Can Animal Control Take My Dog?

Dog bite incidents can be scary, both for the person who gets bit and the owner of the dog. If your dog suddenly bites or injures someone, you may be wondering if animal control will take your dog, and what will happen to it. There can be multiple reasons for animal control taking a dog, and different outcomes depending on the situation.

Can animal control take my dog

Can Animal Control take my dog for biting?

In many dog bite cases, it is common for a dog to be taken in, although that doesn’t mean it will always happen. If you’re wondering “will animal control take my dog for biting”, these are the most common circumstances where a dog may be taken:

  • If the bite or injury occurs in public, or in a home that is not yours
  • If the injury is severe
  • If other laws, such as leashing laws, were being broken at the time

If a bite occurs in your home, you are not obligated to call animal control, although you cannot stop others from calling. Additionally, if the injury is minor, the other person can choose not to press charges, in which case they won’t call animal control.

In cases of severe injury, the dog is almost always taken in. If the police or ambulances get involved, they are also likely to call animal control.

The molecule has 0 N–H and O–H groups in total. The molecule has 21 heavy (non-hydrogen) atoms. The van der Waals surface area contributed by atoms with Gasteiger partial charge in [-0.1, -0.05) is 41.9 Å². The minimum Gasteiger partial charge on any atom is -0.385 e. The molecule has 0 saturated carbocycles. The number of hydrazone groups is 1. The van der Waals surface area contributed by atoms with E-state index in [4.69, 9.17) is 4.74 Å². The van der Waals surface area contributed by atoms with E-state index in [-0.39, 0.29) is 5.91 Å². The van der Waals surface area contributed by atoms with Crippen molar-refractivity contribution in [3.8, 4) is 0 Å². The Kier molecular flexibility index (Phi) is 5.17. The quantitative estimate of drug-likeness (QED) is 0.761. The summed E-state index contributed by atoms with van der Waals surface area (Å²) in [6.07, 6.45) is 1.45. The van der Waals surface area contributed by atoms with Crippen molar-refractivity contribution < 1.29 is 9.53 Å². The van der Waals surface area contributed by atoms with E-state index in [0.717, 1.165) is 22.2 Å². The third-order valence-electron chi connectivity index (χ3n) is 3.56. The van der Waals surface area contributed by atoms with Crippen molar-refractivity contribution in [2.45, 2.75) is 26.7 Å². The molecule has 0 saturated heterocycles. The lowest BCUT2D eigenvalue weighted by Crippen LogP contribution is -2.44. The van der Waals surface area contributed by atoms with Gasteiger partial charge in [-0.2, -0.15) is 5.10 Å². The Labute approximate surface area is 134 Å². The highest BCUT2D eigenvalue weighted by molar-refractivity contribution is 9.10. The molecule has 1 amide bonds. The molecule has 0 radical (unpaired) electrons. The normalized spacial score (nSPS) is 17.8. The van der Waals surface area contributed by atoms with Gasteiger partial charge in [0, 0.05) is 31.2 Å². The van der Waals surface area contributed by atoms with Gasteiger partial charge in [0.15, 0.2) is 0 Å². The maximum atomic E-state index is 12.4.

What happens if Animal Control takes your dog?

If your dog is taken by animal control after a bite or injury, it’s not the end. There’s still a chance that your dog can be fine, and given back to you. Not every dog is euthanized.

If you are not present when the dog is taken, and your dog has some identifier (like tags) that they can use to contact you, animal control must let you know they have your dog as soon as possible. Not doing that is a crime on their part.

Once a dog is captured, multiple factors are considered. If the dog is not up to date on rabies shots, has a previous history of violence, or if the injury was very severe, they might choose to euthanize the dog. However, if none of those criteria are met, you have a good chance to get your dog back.

You often must go to court to get your dog back, and you might want to hire a dog bite attorney to help you with the case. Additionally, any other pet laws you may have been breaking will be taken into account.

In rare cases, if the dog still poses an active threat to human life and cannot be safely captured, police have the right to put the dog down.

So if your dog is usually peaceful, and the bite is minor, you have a good chance of getting your dog back — if animal control is even called. However, in more severe cases or with a history of violence, your dog might be euthanized.

Are you liable if your dog bites a trespasser?

If your dog is liable to bite people, you will not get rid of your duty merely by affixing a “Beware of the Dog” sign to the front gate. As a matter of fact, you may even be convicting yourself in advance, by admitting preknowledge of the animal’s savage or ferocious tendencies.